Competition and contest underpin academic life in many ways, not all of them constructive or valuable. In this paper I make a start on the task of distinguishing valuable academic competition from its opposite and suggest reforms of academic institutions that would diminish the prevalence of destructive competition and approach more nearly the egalitarian goal of treating all members of the academic community—especially, but not only, students—as equally valued and equally deserving of respect. To do this, I develop a distinction between two kinds of competition: tender competition and rank competition. I analyse the illusion of meritocracy in terms of them. My principal recommendation for university pedagogical practice is to eliminate grading of student work and replace grading systems with a system of demanding pass/fail assessments.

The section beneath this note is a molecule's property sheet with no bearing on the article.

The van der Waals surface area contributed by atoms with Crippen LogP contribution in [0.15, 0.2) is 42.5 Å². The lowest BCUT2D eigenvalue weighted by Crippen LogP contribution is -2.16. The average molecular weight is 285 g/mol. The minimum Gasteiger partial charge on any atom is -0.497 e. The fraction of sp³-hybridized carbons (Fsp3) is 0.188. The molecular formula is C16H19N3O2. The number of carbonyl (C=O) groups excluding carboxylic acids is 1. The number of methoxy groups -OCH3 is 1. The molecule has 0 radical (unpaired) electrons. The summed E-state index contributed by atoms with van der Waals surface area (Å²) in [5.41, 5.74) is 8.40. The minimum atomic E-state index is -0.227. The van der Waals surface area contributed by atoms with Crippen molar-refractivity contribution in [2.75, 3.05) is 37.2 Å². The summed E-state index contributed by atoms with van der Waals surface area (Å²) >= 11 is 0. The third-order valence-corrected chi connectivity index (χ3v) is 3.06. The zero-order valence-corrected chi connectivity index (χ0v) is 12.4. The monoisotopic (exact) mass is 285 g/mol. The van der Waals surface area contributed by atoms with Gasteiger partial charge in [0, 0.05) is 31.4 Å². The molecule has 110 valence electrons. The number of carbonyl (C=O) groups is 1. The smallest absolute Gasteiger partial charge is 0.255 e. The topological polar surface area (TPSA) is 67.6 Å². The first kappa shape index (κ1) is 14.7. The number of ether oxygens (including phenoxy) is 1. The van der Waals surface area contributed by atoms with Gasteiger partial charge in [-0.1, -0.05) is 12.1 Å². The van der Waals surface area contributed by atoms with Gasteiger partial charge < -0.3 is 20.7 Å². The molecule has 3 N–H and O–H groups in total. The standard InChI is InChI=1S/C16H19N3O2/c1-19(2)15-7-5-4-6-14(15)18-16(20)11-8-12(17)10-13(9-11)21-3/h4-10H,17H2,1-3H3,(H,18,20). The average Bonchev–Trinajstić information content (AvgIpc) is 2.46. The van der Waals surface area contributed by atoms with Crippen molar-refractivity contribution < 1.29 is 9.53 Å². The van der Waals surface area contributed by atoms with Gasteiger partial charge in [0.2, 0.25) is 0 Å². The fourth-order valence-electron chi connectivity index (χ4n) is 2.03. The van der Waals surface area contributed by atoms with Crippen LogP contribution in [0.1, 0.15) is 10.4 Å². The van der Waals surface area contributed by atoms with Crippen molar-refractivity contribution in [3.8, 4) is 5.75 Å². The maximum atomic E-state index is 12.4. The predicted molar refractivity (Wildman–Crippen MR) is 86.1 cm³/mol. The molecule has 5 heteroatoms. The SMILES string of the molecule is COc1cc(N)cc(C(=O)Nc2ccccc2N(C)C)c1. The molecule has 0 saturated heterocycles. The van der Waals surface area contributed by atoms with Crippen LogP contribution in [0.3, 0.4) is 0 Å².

|Number of pages||16|
|Journal||Journal of Philosophy in Schools|
|Publication status||Published - 13 May 2019|